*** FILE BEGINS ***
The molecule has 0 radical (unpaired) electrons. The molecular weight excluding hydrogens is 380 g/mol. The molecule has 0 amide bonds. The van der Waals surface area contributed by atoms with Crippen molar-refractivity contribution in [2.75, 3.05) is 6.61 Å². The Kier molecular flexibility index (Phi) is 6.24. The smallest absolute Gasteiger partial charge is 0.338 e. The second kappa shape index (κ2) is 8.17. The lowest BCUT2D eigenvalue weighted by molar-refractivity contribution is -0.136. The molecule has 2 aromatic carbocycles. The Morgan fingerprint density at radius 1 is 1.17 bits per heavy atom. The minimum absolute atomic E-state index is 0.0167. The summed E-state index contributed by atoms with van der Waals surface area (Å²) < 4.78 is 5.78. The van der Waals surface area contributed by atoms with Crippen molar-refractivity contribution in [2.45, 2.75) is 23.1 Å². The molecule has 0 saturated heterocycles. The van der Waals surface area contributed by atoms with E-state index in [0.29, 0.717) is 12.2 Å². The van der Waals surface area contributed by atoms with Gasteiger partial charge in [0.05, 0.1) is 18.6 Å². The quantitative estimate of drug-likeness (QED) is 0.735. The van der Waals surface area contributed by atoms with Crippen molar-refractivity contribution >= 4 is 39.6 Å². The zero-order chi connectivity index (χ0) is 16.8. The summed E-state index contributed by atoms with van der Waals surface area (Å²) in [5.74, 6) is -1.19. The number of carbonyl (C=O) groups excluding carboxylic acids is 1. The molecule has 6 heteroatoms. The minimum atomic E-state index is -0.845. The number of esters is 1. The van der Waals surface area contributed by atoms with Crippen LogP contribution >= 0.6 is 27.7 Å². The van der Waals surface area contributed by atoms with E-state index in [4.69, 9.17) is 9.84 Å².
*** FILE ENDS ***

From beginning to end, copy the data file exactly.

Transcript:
The molecule has 0 radical (unpaired) electrons. The molecular weight excluding hydrogens is 380 g/mol. The molecule has 0 amide bonds. The van der Waals surface area contributed by atoms with Crippen molar-refractivity contribution in [2.75, 3.05) is 6.61 Å². The Kier molecular flexibility index (Phi) is 6.24. The smallest absolute Gasteiger partial charge is 0.338 e. The second kappa shape index (κ2) is 8.17. The lowest BCUT2D eigenvalue weighted by molar-refractivity contribution is -0.136. The molecule has 2 aromatic carbocycles. The Morgan fingerprint density at radius 1 is 1.17 bits per heavy atom. The minimum absolute atomic E-state index is 0.0167. The summed E-state index contributed by atoms with van der Waals surface area (Å²) < 4.78 is 5.78. The van der Waals surface area contributed by atoms with Crippen molar-refractivity contribution in [2.45, 2.75) is 23.1 Å². The molecule has 0 saturated heterocycles. The van der Waals surface area contributed by atoms with E-state index in [0.29, 0.717) is 12.2 Å². The van der Waals surface area contributed by atoms with Gasteiger partial charge in [0.05, 0.1) is 18.6 Å². The quantitative estimate of drug-likeness (QED) is 0.735. The van der Waals surface area contributed by atoms with Crippen molar-refractivity contribution >= 4 is 39.6 Å². The zero-order chi connectivity index (χ0) is 16.8. The summed E-state index contributed by atoms with van der Waals surface area (Å²) in [5.74, 6) is -1.19. The number of carbonyl (C=O) groups excluding carboxylic acids is 1. The molecule has 6 heteroatoms. The minimum atomic E-state index is -0.845. The number of esters is 1. The van der Waals surface area contributed by atoms with Crippen LogP contribution >= 0.6 is 27.7 Å². The van der Waals surface area contributed by atoms with E-state index in [4.69, 9.17) is 9.84 Å².